Condo Media - January 2013 - (Page 30)

INSURANCE by Mark Rosen, Esq. ‘Don’t’ Fall into the Gap Insurance Coverage Missteps ccording to my research, in 1981 the GAP had an advertising slogan and jingle for customers to “fall into the GAP.” For condominiums, both the organization of unit owners and the unit owners themselves, that is precisely the opposite of what you want to happen with respect to insurance, that is, you don't want to fall into the gap. nization or manager in the event of cancellation or substantial modification. In addition, the manager or managing agent must maintain, at its sole A Insurance and Condominium Documents In virtually all governing documents of condominiums there is a provision whereby the organization of unit owners is required to obtain and maintain to the extent available, a master policy of insurance covering all of the common area and elements. In addition to the master policy that covers all of the common area and elements, condominiums may also be required under their bylaws to obtain and maintain coverage that might arise as a consequence of personal injury or non-property losses that may be sustained in the common areas of the condominium. This coverage is issued on what is denoted as a comprehensive general liability or CGL policy. Other insurance policies the organization of unit owners typically obtain is what is commonly termed directors’ and officers’ (D&O) coverage, which generally insures the trustees/managers for breaches of fiduciary duty or mismanagement of the condominium. Other policies the organization of unit owners should consider are policies that insure the mechanical apparatus of a condominium from failure, such as a boiler or septic system, flood insurance and earthquake insurance, which coverages may not be included in the condominium’s master or CGL policies. In summary, a condominium needs to carry several kinds of insurance. The specific coverages of each of these policies will be dictated by the provisions of the condominium’s bylaws and Statute Requirements In Massachusetts, the starting point for the analysis of insurance, as with most condominium issues, is M.G.L. c. 183A. Interestingly, the only requirement of insurance mandated by 183A is found in §10(h) whereby the organization of unit owners in condominiums of more than 10 units must secure and maintain at its own cost and expense blanket fidelity insurance coverage insuring against the dishonest acts of any person, trustee, manager, managing agent or employee or the organization of unit owners who is responsible for handling organizational funds in an amount equal to at least onefourth of the annual assessments, excluding special assessments. Such fidelity insurance policy per its definition of employee must specifically include the manager or managing agent or provide for same by an endorsement to the fidelity policy. Such fidelity insurance must name the organization of unit owners as the insured and include a provision requiring 10 days written notice to the orga- cost and expense its own fidelity insurance with substantially the same form of coverage. However, §10(b)(3) provides that the organization of unit owners shall have among its powers the ability to obtain insurance on the common areas and facilities. This insurance shall be without prejudice to the right of each unit owner to ensure his/her own unit for his/her own benefit. 30 CONDO MEDIA • JANUARY 2013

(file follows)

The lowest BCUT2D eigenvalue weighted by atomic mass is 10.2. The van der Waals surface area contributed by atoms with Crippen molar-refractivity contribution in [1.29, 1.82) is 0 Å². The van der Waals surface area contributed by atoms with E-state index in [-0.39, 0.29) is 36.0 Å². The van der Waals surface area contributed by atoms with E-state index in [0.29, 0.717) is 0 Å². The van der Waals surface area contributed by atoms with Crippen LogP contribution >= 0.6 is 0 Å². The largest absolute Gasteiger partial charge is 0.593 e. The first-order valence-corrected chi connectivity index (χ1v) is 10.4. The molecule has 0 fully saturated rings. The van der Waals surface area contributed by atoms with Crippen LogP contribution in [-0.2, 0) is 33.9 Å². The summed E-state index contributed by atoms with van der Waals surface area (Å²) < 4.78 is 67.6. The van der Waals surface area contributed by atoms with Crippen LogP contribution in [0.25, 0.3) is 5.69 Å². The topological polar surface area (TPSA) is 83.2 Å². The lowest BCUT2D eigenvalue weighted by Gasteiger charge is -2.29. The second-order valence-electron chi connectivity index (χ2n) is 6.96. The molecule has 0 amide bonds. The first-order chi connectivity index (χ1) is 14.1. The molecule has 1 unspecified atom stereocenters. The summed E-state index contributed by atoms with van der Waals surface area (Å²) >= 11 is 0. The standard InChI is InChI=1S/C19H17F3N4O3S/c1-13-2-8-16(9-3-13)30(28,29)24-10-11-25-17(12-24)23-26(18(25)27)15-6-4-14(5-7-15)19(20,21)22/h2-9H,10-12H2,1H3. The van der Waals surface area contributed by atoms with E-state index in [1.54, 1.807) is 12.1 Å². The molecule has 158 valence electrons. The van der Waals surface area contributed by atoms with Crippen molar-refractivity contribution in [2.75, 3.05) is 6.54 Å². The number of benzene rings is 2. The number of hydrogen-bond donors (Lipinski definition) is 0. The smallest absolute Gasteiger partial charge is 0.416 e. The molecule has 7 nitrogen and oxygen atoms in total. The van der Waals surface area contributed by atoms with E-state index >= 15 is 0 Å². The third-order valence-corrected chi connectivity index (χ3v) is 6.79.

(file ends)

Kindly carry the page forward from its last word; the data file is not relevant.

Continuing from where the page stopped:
Table of Contents for the Digital Edition of Condo Media - January 2013

Condo Media - January 2013
From the CED’s Desk
President’s Message
CAI News
CAI Regional News
Asked & Answered
Homeowner’s Corner
Vendor Spotlight
Industry Perspective
Self-Managed Association Boards
Classified Service Directory
Advertisers Index

Condo Media - January 2013